HELOC Pros and Cons: Should You Get One As an Investor?
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Is a home equity line of credit a good funding option for you? Here are a few HELOC pros and cons.
A Home Equity Line of Credit (HELOC) can be a great option for real estate leverage.
However, like any financial product, there are both advantages and disadvantages to using a HELOC for real estate investing.
Let’s explore the pros and cons of HELOC financing, so you can decide if it’s the right choice for you.
Pros of a HELOC
- Little to no fees. Sometimes, you might have to pay $100 or $200 to get a HELOC on your property, but there are usually little to no fees.
- Lower rates. You’ll see adjustable rates or fixed rates. Depends on what you get, but a HELOC is usually cheaper than private money or hard money. Rates could even be as low as bank financing. You don’t pay interest unless you’ve taken money out.
- Quick funding. You can fund a deal in as little as one day, giving you more control over the process. You can get the money as a wire from a bank, a check, or even a debit card connected to the line of credit.
Cons to This Line of Credit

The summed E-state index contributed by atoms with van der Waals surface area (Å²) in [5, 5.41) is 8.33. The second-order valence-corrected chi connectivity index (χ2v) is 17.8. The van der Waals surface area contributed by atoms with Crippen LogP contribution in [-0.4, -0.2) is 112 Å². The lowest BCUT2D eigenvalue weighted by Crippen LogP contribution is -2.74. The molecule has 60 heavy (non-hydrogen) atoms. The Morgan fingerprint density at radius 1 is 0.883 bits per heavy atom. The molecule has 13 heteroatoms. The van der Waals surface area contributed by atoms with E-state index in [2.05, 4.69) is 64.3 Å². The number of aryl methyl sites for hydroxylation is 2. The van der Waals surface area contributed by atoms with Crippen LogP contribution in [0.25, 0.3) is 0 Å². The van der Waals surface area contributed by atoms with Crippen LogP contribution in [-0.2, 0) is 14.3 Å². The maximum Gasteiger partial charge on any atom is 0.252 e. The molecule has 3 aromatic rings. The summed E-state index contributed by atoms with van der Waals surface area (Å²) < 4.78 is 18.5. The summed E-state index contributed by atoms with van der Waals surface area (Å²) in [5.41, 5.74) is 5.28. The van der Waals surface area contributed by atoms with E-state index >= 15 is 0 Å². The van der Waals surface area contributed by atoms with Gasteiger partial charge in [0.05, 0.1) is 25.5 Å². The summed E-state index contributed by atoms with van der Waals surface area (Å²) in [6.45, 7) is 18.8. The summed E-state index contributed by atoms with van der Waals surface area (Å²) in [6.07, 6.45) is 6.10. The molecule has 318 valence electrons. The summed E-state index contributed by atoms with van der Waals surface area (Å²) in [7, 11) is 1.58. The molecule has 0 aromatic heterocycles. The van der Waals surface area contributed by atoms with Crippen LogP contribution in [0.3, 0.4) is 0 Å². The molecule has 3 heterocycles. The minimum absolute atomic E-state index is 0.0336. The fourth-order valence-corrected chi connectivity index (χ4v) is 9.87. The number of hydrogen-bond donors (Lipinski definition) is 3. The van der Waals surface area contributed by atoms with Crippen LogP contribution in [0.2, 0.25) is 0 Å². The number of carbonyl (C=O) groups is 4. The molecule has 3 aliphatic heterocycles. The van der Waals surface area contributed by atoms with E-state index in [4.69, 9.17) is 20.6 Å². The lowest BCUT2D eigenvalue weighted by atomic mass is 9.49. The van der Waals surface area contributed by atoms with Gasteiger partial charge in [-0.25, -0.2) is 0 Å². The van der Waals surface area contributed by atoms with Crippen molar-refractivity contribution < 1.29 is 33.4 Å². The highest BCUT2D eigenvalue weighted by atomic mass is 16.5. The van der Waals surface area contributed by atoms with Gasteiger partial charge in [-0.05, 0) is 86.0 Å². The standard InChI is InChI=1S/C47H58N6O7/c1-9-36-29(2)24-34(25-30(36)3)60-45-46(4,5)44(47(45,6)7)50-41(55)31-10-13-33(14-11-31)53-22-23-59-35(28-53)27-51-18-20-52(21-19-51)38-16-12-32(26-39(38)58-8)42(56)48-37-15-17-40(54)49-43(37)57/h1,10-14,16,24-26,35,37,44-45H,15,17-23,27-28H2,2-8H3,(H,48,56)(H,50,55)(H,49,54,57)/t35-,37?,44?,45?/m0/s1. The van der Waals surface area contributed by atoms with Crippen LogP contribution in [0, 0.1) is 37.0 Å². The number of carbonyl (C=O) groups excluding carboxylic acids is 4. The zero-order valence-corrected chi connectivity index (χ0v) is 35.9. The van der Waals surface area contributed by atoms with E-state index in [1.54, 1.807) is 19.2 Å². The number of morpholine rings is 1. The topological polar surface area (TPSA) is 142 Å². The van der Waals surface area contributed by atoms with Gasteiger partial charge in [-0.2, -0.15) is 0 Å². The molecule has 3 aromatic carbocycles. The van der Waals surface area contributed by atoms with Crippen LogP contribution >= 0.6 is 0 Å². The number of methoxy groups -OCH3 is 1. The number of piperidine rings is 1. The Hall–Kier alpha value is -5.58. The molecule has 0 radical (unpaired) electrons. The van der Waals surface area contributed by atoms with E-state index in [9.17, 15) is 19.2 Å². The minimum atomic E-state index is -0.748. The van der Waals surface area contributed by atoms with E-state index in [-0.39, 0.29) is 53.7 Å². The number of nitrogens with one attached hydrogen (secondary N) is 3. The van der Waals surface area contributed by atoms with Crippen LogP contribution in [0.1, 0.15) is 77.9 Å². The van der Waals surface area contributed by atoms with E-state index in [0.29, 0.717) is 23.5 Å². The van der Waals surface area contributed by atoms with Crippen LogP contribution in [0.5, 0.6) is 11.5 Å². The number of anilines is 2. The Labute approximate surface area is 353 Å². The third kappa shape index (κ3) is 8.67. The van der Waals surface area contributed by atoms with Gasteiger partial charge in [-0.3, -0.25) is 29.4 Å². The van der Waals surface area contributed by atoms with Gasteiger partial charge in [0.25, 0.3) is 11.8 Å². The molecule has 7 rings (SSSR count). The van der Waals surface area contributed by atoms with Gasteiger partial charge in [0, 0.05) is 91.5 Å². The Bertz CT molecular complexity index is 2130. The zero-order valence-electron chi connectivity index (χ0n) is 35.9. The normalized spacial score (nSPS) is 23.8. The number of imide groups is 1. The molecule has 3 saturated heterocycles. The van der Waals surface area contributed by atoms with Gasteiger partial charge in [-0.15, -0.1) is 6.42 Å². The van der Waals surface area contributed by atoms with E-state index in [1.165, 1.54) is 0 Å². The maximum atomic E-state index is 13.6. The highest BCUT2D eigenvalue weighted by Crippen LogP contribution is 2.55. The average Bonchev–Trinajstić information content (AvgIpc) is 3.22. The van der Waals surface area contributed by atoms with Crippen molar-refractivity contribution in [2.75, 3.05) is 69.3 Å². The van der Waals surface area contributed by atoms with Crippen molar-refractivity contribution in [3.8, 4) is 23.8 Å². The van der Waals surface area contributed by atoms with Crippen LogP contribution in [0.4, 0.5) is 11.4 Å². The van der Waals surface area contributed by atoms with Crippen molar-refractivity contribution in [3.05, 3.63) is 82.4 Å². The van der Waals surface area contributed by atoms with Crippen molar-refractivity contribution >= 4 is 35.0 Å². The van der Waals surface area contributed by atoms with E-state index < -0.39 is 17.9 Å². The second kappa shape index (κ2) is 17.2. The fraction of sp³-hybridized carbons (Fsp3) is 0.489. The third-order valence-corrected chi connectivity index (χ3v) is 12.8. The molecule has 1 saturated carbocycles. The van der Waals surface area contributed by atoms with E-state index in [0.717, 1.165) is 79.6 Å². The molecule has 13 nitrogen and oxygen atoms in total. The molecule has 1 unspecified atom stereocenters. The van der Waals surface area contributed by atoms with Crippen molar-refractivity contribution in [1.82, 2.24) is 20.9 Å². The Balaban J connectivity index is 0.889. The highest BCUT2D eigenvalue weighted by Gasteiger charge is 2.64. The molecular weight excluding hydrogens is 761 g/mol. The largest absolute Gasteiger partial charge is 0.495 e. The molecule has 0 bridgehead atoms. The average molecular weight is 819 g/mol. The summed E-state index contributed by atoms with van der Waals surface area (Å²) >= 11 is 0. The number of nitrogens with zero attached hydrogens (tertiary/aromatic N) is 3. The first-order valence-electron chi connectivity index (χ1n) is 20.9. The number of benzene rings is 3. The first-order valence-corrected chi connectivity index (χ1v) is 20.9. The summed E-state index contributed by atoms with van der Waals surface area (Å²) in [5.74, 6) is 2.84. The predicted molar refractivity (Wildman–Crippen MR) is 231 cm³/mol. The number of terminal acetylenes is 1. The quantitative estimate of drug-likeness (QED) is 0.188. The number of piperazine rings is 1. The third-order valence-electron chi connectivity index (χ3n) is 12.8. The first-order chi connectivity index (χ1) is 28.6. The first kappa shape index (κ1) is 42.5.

- You must own a property. You need to own a property with equity to get a HELOC. In your owner-occupied property, most banks will go up to 95-100% of the equity. So even if you only have $20,000 in equity on your home, you can still take it out for gap funding or carry costs, even if you don’t get 100% HELOC financing.
- You need good credit. Most banks require you to get approved through income. Both credit and debt-to-income are important factors in whether you can get a HELOC or not.
- Misuse of funds. A HELOC is as easy to misuse as a credit card is. There’s always the risk that if you don’t pay back the funds when your real estate project is done, you’ll have too many liens on your home. Treat this line of credit like a business, and pay it off once you sell or refinance a property.
If you want help figuring out which HELOC is best for you, download this free, quick HELOC questionnaire.
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